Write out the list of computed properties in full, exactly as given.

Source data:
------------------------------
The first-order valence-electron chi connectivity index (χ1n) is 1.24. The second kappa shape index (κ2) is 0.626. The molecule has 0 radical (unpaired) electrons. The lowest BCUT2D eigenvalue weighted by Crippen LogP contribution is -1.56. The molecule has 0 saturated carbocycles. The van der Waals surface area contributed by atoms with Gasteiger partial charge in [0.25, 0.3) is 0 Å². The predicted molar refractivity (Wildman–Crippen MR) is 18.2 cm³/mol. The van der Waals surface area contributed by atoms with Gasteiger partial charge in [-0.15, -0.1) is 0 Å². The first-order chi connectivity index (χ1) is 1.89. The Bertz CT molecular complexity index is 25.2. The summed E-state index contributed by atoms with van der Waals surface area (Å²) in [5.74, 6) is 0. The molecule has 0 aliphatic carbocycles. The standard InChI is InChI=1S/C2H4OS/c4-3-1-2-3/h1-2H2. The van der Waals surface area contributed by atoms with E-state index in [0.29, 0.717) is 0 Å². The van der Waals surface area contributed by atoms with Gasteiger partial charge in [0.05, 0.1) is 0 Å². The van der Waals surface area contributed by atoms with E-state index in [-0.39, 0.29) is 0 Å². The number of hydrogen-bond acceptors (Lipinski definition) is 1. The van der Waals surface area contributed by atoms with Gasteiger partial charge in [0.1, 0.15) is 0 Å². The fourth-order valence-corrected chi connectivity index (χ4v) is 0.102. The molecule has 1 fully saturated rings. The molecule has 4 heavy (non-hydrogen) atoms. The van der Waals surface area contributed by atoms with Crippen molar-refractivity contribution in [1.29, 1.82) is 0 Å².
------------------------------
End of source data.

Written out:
The first-order valence-electron chi connectivity index (χ1n) is 1.24. The second kappa shape index (κ2) is 0.626. The molecule has 0 radical (unpaired) electrons. The lowest BCUT2D eigenvalue weighted by Crippen LogP contribution is -1.56. The molecule has 0 saturated carbocycles. The van der Waals surface area contributed by atoms with Gasteiger partial charge in [0.25, 0.3) is 0 Å². The predicted molar refractivity (Wildman–Crippen MR) is 18.2 cm³/mol. The van der Waals surface area contributed by atoms with Gasteiger partial charge in [-0.15, -0.1) is 0 Å². The first-order chi connectivity index (χ1) is 1.89. The Bertz CT molecular complexity index is 25.2. The summed E-state index contributed by atoms with van der Waals surface area (Å²) in [5.74, 6) is 0. The molecule has 0 aliphatic carbocycles. The standard InChI is InChI=1S/C2H4OS/c4-3-1-2-3/h1-2H2. The van der Waals surface area contributed by atoms with E-state index in [0.29, 0.717) is 0 Å². The van der Waals surface area contributed by atoms with Gasteiger partial charge in [0.05, 0.1) is 0 Å². The van der Waals surface area contributed by atoms with E-state index in [-0.39, 0.29) is 0 Å². The number of hydrogen-bond acceptors (Lipinski definition) is 1. The van der Waals surface area contributed by atoms with Gasteiger partial charge in [0.1, 0.15) is 0 Å². The fourth-order valence-corrected chi connectivity index (χ4v) is 0.102. The molecule has 1 fully saturated rings. The molecule has 4 heavy (non-hydrogen) atoms. The van der Waals surface area contributed by atoms with Crippen molar-refractivity contribution in [1.29, 1.82) is 0 Å².